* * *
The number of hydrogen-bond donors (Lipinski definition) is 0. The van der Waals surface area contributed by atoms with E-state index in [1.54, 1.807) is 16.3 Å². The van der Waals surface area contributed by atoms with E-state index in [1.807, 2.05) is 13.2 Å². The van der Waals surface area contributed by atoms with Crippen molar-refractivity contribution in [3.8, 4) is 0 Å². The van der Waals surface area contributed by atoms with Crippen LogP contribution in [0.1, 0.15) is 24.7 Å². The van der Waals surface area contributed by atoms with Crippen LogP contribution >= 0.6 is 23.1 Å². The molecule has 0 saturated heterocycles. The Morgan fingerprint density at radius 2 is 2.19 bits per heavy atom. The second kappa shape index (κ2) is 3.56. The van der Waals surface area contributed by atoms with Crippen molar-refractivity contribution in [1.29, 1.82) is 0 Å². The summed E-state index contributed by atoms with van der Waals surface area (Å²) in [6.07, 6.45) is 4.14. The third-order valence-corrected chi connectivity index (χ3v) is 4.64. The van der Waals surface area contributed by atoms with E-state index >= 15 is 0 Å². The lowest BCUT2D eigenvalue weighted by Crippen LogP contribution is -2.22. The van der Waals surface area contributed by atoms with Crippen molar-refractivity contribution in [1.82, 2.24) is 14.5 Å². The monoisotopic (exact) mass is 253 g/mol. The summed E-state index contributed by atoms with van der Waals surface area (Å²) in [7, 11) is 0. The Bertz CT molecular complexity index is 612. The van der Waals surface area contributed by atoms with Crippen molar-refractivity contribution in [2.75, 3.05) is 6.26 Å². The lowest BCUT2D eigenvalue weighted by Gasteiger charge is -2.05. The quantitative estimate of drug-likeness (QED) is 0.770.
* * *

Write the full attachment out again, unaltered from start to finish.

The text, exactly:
The number of hydrogen-bond donors (Lipinski definition) is 0. The van der Waals surface area contributed by atoms with E-state index in [1.54, 1.807) is 16.3 Å². The van der Waals surface area contributed by atoms with E-state index in [1.807, 2.05) is 13.2 Å². The van der Waals surface area contributed by atoms with Crippen molar-refractivity contribution in [3.8, 4) is 0 Å². The van der Waals surface area contributed by atoms with Crippen LogP contribution in [0.1, 0.15) is 24.7 Å². The van der Waals surface area contributed by atoms with Crippen LogP contribution >= 0.6 is 23.1 Å². The molecule has 0 saturated heterocycles. The Morgan fingerprint density at radius 2 is 2.19 bits per heavy atom. The second kappa shape index (κ2) is 3.56. The van der Waals surface area contributed by atoms with Crippen molar-refractivity contribution in [1.29, 1.82) is 0 Å². The summed E-state index contributed by atoms with van der Waals surface area (Å²) in [6.07, 6.45) is 4.14. The third-order valence-corrected chi connectivity index (χ3v) is 4.64. The van der Waals surface area contributed by atoms with E-state index >= 15 is 0 Å². The lowest BCUT2D eigenvalue weighted by Crippen LogP contribution is -2.22. The van der Waals surface area contributed by atoms with Crippen molar-refractivity contribution in [1.82, 2.24) is 14.5 Å². The monoisotopic (exact) mass is 253 g/mol. The summed E-state index contributed by atoms with van der Waals surface area (Å²) in [7, 11) is 0. The Bertz CT molecular complexity index is 612. The van der Waals surface area contributed by atoms with Crippen molar-refractivity contribution in [2.75, 3.05) is 6.26 Å². The lowest BCUT2D eigenvalue weighted by Gasteiger charge is -2.05. The quantitative estimate of drug-likeness (QED) is 0.770.